A diary style novel of Fiona’s life in and out of school, friendships or not, and the awkwardness of a pre-tween who’s struggling to stay out of trouble, wants to be seen as more intelligent, have girl friends, and just fit in with everyone else at school. Oh and not forgetting her obsession with blood
A quirky book, a chance to relive your own awkward years through early secondary school years. There’s some amusing parts, some emotional, and hopeful all seen through the eyes of an 11 year old
The Rivals by Daniel Hurst
Taking competitiveness to the limits, Jess and Lucy meet via an online challenge app. But when Lucy beats Jess at a step challenge, Jess vows never to be beaten again.
Both are used to striving for perfection and the win. But Lucy begins to relax her competitiveness when she meets her new boyfriend.
Jess is still on for the win with the marathon they’ve entered calling. But how far will she go.
As someone who’s fairly competitive this was an interesting read, how consuming it could be for the 2 high fliers, and how it takes over at least Jess’ life. I liked the twist at the end, but you do wonder whether things would stop or not after the story ended.
Love, Comment, Survive by Cathy Yardley
A book for the Youtube generation. I could just imagine this going on with Youtubers in that ‘new’ celeb lifestyle in LA.
Lily Wang has always wanted to be one of the popular girls, and she’s broken out from her high school nerd group to build a successful beauty Youtube channel. But to get bigger and make herself more known, she’s thrown together to collaborate with old ‘annoying’ friend and bigger prank and silly Youtuber Tobin.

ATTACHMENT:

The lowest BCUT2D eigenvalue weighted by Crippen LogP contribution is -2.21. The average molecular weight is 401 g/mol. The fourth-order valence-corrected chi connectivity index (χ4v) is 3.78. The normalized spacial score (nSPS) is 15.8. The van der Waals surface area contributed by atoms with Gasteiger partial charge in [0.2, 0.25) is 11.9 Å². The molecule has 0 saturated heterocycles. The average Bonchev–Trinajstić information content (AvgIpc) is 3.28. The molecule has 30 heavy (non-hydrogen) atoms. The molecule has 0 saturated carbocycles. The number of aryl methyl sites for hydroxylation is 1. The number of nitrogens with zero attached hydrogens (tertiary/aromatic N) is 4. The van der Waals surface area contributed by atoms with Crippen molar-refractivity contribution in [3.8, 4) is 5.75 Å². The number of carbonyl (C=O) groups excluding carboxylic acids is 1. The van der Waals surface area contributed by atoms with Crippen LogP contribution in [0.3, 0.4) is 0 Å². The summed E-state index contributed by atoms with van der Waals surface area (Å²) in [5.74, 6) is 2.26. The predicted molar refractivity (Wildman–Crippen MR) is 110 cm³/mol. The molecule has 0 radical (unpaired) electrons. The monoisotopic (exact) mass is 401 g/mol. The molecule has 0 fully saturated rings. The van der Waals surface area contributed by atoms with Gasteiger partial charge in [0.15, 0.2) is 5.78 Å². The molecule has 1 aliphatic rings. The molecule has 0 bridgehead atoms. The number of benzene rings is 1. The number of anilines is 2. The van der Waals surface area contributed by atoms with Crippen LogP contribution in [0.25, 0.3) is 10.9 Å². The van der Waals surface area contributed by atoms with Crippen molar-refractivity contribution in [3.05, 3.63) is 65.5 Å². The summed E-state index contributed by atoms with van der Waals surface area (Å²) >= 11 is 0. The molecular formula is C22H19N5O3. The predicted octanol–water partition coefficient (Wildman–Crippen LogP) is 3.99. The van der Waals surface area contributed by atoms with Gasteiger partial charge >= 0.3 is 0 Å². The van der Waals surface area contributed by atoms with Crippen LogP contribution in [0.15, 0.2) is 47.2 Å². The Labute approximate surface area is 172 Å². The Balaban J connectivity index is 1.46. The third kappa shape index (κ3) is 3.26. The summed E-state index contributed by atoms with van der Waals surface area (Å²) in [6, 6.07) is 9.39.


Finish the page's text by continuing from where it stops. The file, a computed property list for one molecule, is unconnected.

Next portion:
What happens when their first collab goes viral, how does life change, what stresses and pressures do these Youtubers put themselves under to get ahead and stay on top.
For anyone who’s a Youtube fan or an inflencer wannabe there are some interesting points to take away from this book.
All for You by Louise Jenson
What would you do for your child if they were seriously ill? Each of the Walsh family have something to hide, and they’re gradually falling apart.
Lucy is struggling to hold it together for son Kieron, pushing for treatment. Husband and father Adam is going off to meet someone he can’t escape. And oldest son Connor has lost his girlfriend after a terrible accident.
When Connor’s 2 friends go missing separately, will Connor be next. They try to work out where they are, who’s following Lucy, and why is the headteacher back at school and down on Connor and his friends.
This book has quite a few twists. It’s like a jigsaw where you’re piecing together all the different links and pieces to form the correct answer. You’re really rooting for Connor and his friends, as they’re all they have left. Is there hope for any or all of the Walshs and those around them.
Definitely one to read if you’re after fast paced thrillers. It’s written from each of the characters for different chapters it’s easy to follow and one I couldn’t put down.
What books have you been reading this last month?